Reading Time: 5 min readIt’s been a little over 6 years since I’ve played Okami and that was when it released for the Nintendo Wii. A platform that was known for it’s underpowered-ness, massive-success and gimmicky motion controls. Which by the way, worked most of the time, if you had a fair distance between the system and yourself. It isn’t, to say the least, however, that it was home to many critically acclaimed titles such as Mad World, No More Heroes, Last Story, Xenoblade Chronicles, Super Smash Brothers Brawl and The Legend Of Zelda: Twilight Princess and many more.

Okami HD is an interesting remake, it’s a remake of a remake of an original game for the Wii/PlayStation 2. Made for the PlayStation 4, Xbox One and Microsoft Windows for the first time, it comes with support for up 4k resolution and 60fps as well as extra options to switch aspect ratios from 16:9 or to the original playstyle at 4:3. Moving along, I enjoyed playing Okami from beginning to the end, it was one of those games that I left on the shelf after beating Orochi and assuming the game was complete. I was sadly mistaken and forgot it ever since. Coming back to this game, the first thing I noticed was fast loading times, smooth textures, improved visuals and it performed great at 60fps.

Okami Battle

Combat is great, but grinding isn’t

The game starts off throwing you immediately into action and you wonder about finding your first celestial brush technique, for many of you who do not know, Okami is based on an old Japanese folktale, so many elements were inspired from “real” history. Brush strokes felt great to perform especially in combat, Okami’s combat system is one of the simplest, yet robust in customization and technique, each battle will have a different strategy to it and will feel new, it does, however, slow down when brush techniques become harder to find and many times you’ll see feel the need to repeat the same brush stroke multiple times to get it just right against an enemy. A drawback of the combat system is partly due to what limitations you have in the overworld, you often feel forced to fight an enemy to retrieve yen to learn new skills from the master. It gets grindy later on in the game when the prices for new moves or quests rise when they want you to use your hard earned spoils to retrieve items for them. Learning is a heavy part of the combat system and so is remembering, if you’ve forgotten a technique out of the many you may have difficulty fighting an opponent, but you can always get a reminder in your start menu so it isn’t so bad.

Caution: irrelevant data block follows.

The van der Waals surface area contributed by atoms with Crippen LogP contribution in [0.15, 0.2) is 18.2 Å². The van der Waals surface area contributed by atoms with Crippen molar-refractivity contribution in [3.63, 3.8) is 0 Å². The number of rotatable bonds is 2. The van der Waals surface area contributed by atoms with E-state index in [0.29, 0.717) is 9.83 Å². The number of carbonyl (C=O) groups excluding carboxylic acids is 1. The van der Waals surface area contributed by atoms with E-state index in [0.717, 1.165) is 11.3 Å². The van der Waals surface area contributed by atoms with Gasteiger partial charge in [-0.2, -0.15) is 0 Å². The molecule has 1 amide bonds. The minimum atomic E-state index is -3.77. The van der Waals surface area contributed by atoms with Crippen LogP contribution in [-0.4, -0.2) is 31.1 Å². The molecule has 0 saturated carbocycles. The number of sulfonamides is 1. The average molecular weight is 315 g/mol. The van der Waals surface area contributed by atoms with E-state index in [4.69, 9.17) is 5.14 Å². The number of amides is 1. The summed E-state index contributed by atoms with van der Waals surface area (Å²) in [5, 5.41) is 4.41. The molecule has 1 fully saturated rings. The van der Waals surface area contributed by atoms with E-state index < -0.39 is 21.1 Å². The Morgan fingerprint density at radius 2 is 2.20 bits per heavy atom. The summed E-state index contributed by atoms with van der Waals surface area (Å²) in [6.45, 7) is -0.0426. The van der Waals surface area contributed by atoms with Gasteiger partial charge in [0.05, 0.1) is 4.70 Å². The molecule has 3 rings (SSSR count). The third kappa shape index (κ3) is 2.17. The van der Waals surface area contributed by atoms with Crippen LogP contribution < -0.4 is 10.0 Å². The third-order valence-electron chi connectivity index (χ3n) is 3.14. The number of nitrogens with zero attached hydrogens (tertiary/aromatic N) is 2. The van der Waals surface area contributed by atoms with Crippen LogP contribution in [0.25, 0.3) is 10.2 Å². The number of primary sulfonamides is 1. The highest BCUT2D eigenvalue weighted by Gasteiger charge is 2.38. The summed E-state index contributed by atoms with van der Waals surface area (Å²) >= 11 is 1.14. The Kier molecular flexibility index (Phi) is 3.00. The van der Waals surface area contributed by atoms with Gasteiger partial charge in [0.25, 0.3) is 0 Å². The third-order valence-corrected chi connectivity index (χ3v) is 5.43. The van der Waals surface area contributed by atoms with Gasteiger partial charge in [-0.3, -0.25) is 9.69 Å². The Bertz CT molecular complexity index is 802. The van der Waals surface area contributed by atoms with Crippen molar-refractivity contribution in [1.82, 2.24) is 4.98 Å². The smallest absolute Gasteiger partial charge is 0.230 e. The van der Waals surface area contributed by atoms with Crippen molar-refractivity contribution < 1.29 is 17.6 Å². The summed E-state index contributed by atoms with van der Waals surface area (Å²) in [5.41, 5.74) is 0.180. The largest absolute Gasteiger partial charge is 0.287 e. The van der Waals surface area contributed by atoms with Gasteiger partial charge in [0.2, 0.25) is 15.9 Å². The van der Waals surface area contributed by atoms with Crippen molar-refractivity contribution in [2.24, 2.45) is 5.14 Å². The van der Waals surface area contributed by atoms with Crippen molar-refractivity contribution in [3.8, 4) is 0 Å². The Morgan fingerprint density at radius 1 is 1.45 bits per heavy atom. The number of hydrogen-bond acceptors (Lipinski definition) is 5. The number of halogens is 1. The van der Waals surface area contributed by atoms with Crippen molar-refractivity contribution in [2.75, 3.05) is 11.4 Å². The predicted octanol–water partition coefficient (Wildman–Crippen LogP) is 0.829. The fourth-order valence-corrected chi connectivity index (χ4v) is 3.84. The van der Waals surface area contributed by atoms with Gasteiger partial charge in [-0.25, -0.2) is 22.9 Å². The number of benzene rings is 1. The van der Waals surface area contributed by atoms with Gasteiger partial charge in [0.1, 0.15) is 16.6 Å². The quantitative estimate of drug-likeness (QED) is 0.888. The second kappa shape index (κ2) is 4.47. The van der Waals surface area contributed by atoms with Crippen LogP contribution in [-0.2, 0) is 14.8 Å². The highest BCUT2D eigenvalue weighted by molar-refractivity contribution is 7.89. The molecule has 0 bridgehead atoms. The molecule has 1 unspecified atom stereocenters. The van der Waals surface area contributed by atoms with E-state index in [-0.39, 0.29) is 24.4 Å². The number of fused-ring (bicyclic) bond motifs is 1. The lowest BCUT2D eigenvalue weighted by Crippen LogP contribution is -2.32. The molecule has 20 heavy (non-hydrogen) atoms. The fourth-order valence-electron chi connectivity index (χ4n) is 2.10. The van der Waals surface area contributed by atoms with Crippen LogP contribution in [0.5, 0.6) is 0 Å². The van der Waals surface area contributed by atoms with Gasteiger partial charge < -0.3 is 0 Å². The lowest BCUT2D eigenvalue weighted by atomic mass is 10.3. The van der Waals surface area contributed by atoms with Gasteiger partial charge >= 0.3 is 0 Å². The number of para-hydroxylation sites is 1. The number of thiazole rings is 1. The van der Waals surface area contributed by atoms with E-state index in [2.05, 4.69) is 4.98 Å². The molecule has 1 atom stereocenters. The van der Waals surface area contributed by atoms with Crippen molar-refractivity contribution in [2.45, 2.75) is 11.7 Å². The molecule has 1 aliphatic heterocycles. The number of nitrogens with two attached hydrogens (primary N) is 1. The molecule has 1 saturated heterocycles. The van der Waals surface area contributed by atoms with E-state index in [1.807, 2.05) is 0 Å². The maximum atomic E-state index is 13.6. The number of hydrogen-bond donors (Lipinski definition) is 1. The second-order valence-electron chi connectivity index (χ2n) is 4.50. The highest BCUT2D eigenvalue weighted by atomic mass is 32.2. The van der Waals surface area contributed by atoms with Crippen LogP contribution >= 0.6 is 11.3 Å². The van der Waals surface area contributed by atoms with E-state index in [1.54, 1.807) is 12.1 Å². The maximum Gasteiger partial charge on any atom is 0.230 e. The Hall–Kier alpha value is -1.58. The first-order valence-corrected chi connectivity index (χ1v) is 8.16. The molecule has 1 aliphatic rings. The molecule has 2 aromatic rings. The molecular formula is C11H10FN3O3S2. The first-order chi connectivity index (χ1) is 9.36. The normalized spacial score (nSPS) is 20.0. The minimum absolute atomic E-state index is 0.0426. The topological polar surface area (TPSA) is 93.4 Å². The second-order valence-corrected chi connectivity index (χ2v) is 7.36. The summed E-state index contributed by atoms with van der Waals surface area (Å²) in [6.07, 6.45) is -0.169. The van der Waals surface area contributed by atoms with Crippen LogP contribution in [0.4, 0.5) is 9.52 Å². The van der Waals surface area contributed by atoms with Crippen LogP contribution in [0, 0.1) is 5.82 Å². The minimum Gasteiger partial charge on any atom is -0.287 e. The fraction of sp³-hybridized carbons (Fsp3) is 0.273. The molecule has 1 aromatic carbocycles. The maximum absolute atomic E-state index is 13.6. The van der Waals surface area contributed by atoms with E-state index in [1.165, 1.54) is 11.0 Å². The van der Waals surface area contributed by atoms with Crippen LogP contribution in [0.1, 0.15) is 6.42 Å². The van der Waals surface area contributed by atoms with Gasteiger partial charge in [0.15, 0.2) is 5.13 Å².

Okami Artstyle

Okami is beautiful, the visuals are great and music is well thought out and it makes you feel like you’re reading a storybook from beginning to end, with you playing as the main character. It is almost indefinite that most will fall in love with the art style. However, there are a few issues that get in the way with the art direction, for one is the Dragon Temple(I know many will taunt the “water levels”) it is extremely difficult to see as long as your in it, it gets blurry and almost always leaves me with a headache. I wasn’t anymore happier than the next person when I was able to rush out of there as soon as I finished the dungeon. You may be able to fix this with the filter options in the main menu, setting it to low would reduce the art style effect you would usually get in the game, I can’t image playing in the “HEAVY” filter, I’d feel it’d be a bit hard to see some of Okami’s visuals and might literally impair your vision.

Okami HD Overworld

The Overworld of Okami Feels Fresh and Full Of Life

Jokes aside, the campaign of Okami is great, the story is something you’d expect out of a Japanese folktale, but delivers on its messages and manages to make every bit of it interesting. The overworld is quite large for a game that released in 2006, without giving any spoilers it expands to quite of a few prefectures in what would be the overworld map of “Nippon.” The design of these lands are fulfilling, for one, the quests are abundant, but can feel redundant, there are a few instances of reduce-reuse-recycle, like digging mini-games, races and looking for items for people. Other than that, you get a world that characters feel original, interesting, and expressive in. The cutscenes are visually and humorously pleasing, I can’t say Okami is the last game to make me laugh, but it was definitely the last game so far that has made me continuously laugh at how absurd, asinine and deliberate Amaterasu and her partner Issun can be. Okami is an interesting take on the old legend of Japan and one that really forms a message of thought, consequence, and misfortune. Finding the brushstrokes in the game, open up new areas in the game, and you feel deeply involved in the world when you can backtrack to a location you were unable to visit unless you had a brush technique to open the area up.

There are tons of things to do in Okami and the world does not feel empty when traversing it, Okami HD is a solid remake from Capcom and I’m pleased to say that this game is a must buy, priced at $19.99 it makes it an even bigger steal for this holiday season. You can use this link here to purchase the game, in which I may get a percentage of to help support the site.